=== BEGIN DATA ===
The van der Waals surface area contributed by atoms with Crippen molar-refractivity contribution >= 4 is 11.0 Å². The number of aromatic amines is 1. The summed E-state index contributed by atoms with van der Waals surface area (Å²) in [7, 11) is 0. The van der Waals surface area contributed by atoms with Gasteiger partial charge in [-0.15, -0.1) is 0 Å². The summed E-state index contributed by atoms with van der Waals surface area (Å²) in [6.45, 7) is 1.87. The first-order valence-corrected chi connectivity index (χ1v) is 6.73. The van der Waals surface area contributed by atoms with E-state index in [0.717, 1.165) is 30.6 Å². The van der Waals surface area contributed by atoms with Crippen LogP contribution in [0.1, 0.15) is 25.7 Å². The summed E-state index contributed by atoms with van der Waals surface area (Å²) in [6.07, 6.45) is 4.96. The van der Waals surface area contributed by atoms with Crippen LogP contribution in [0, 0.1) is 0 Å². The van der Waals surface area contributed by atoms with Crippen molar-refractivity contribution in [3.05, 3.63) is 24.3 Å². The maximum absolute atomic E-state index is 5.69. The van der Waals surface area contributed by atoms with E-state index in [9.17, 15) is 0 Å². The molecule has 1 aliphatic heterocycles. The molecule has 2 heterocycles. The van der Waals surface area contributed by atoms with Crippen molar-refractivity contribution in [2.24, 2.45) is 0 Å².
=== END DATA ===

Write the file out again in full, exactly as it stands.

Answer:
The van der Waals surface area contributed by atoms with Crippen molar-refractivity contribution >= 4 is 11.0 Å². The number of aromatic amines is 1. The summed E-state index contributed by atoms with van der Waals surface area (Å²) in [7, 11) is 0. The van der Waals surface area contributed by atoms with Gasteiger partial charge in [-0.15, -0.1) is 0 Å². The summed E-state index contributed by atoms with van der Waals surface area (Å²) in [6.45, 7) is 1.87. The first-order valence-corrected chi connectivity index (χ1v) is 6.73. The van der Waals surface area contributed by atoms with E-state index in [0.717, 1.165) is 30.6 Å². The van der Waals surface area contributed by atoms with Crippen LogP contribution in [0.1, 0.15) is 25.7 Å². The summed E-state index contributed by atoms with van der Waals surface area (Å²) in [6.07, 6.45) is 4.96. The van der Waals surface area contributed by atoms with Crippen LogP contribution in [0, 0.1) is 0 Å². The van der Waals surface area contributed by atoms with Crippen molar-refractivity contribution in [3.05, 3.63) is 24.3 Å². The maximum absolute atomic E-state index is 5.69. The van der Waals surface area contributed by atoms with E-state index in [9.17, 15) is 0 Å². The molecule has 1 aliphatic heterocycles. The molecule has 2 heterocycles. The van der Waals surface area contributed by atoms with Crippen molar-refractivity contribution in [2.24, 2.45) is 0 Å².